The most important takeaways from Bob Quinn’s 2019 season finale press conference.
Detroit Lions general manager Bob Quinn met with the media for his annual end-of-season press conference. Since he hadn’t met with the media since the season began, there were plenty of topics to be discussed, and Quinn addressed nearly all of them.
There are plenty of takeaways from the nearly 30-minute press conference, but here are the biggest notes from Monday’s session with the media.
“We didn’t finish”
Perhaps it’s stating the obvious, but Quinn said the story of the season was simply the team’s inability to finish. And, specifically, that makes it difficult to evaluate what went wrong in 2019, because it wasn’t just one major issue that they can point to and fix.
“This was an abnormal year for us, and it’s something that we’re really going to dive into, because we sit there scratching our heads every week, ‘We didn’t finish,’ or “We were two plays away,” or “‘bad call here, bad break there, dropped pass there,’ and it adds up to our record.”
Quinn pointed to specific weeks—like settling for too many field goals in Green Bay—or defensive and special teams issue during Jeff Driskel’s three games, but the overall theme of “We didn’t finish” seemed to be the one, consistent issue.
Bob Quinn won’t blame injuries... but he kinda blamed injuries
“I’m never going to sit up here ever and say that injuries are an excuse. They’re not.”
That’s a statement Bob Quinn made early in his press conference. That’s something that fans would love to hear from the man in charge of building depth and assuring that the team is covered in case they do incur some injuries.
Unfortunately, Quinn followed it up immediately by pretty much blaming some of the team’s performance on injuries.
“We had a lot of injuries this year, and we’ve got to look at that and see what happened there and see what we can get better.”
Then later, when addressing the team’s depth.
“We had 16 guys on IR. That’s a lot. I know some other teams out there that we’ve talked about have nine or 10. I think 16 is a pretty high number. So to find 16 injury replacements from our practice squad or on the street during the course of the year (...) 16 is a high number to kind of replace.”
“What if Da’Shawn Hand didn’t miss almost the entire season.”
When the story is completely written on the Lions 2019 season, injuries will certainly play a part in describing how things went wrong, but I’m not sure Quinn even believes his own words when he says he won’t blame injuries.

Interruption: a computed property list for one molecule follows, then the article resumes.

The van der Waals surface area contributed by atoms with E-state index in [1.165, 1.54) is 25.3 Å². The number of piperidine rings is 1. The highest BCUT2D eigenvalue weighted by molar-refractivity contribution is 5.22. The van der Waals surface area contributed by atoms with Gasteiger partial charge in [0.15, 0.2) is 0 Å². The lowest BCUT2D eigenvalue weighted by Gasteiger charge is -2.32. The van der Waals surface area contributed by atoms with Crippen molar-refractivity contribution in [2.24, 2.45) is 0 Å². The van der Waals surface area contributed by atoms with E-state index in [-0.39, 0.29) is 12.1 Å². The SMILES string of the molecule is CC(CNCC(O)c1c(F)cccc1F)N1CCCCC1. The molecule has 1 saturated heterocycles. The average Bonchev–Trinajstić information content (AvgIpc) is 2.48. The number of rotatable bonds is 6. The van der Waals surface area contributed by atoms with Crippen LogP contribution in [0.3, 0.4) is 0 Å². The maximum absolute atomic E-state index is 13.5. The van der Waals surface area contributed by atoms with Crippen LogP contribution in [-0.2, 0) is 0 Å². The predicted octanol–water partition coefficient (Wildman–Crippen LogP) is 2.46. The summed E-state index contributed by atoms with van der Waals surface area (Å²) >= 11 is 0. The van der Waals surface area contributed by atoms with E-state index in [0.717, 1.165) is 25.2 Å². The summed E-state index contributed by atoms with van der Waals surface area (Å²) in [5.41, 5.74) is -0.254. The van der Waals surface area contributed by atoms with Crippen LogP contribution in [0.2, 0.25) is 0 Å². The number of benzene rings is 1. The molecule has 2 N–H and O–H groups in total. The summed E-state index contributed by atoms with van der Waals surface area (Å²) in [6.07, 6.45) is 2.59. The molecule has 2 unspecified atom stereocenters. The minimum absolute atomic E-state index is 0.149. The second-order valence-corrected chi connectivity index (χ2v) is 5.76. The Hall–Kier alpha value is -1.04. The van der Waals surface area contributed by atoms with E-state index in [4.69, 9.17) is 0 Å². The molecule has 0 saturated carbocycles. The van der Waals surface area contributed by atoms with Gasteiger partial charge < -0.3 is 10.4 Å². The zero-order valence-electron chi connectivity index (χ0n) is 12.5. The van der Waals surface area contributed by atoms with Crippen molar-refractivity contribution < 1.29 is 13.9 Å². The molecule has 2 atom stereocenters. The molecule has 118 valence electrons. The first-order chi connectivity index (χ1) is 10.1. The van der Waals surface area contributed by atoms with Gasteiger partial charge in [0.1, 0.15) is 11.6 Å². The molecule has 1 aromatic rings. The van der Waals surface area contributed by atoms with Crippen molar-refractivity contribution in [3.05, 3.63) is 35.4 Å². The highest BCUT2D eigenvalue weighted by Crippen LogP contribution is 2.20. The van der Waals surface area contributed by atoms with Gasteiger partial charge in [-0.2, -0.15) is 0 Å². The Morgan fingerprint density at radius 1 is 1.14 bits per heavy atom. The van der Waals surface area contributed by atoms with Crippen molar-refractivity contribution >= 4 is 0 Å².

Quinn believes Matt Patricia has made enough progress to avoid starting from scratch
Like Patricia, Bob Quinn insisted that the Lions have built a foundation that’s worth keeping and building around.
“The good things that have happened, even though they have not equated to wins and losses—to scrap that and start from scratch would be taking a step back.”
When asked what are some of the good, positive signs of a foundation, Quinn pointed to Sunday’s performance against the Green Bay Packers as proof.
“I was proud of our team yesterday. We lost the game. I’m upset about that, but to watch some of these guys that just got an NFL uniform in the last week—Anthony Pittman, three weeks ago, four weeks ago Bo Scarbrough—all these guys that they’re fighting their butt off each and every week on the practice squad, we give them a jersey and they gotta go out there and play against Aaron Rodgers.”
Many will understandably argue that with the third-worst record in the league, the team is already at the bottom or starting from scratch, but Quinn seems to believe that this team made some progress that isn’t adequately reflected in the team’s record.
2019 free agency was a mixed bag
The Lions made three splash signings in free agency: Trey Flowers, Justin Coleman and Jesse James. Quinn provided his thoughts on all three.
“Trey, I think, the first few weeks of the season was kinda still battling through the shoulder thing, but once he turned it on, I think he played really well for us in all aspects. Run defense, pass defense, quarterback hits, hurries, sacks.”
“Played really, really well the beginning part of the season. Had a little bit of a lull midyear. Then kinda played really good towards the of the season again. So I think I’m good there.”
“Jesse James needs to get more involved in the offense. I think when you sign a tight end in the offseason and you draft one in the first round, it’s kind of hard. It’s kind of a hard thing for Jesse, but I know Jesse is excited about going forward with a really deep tight end room and that’s going to be a big part of our offense going forward.”
Bob Quinn will keep long-term goals in plans despite pressure to win now
Earlier this month, Lions ownership told the media that the Detroit Lions expect to be playoff contenders in 2020—with the message between the lines being that if they aren’t, there could be big changes to the makeup of the organization.
On Monday, Bob Quinn noted that that message, while heard, won’t change his approach in keeping both the short and long-term goals in focus.
“When I took this job in 2016, my vision was as a general manager you always have to your lens on the short term and the long term, and that’s not going to change. That is not going to change for me. Obviously we need to win next year, I understand that, but when you’re trying to build the organization, you’re trying to create this lasting ability to win, you have to make decisions that are prudent for short term and long term. It has to be a combination of both. If you go after it one year, you might go 8-8 and not do anything or 9-7, and the next year, you have nothing. I have to take all personnel decision, all decisions for the organization, with a short term and a long-term focus.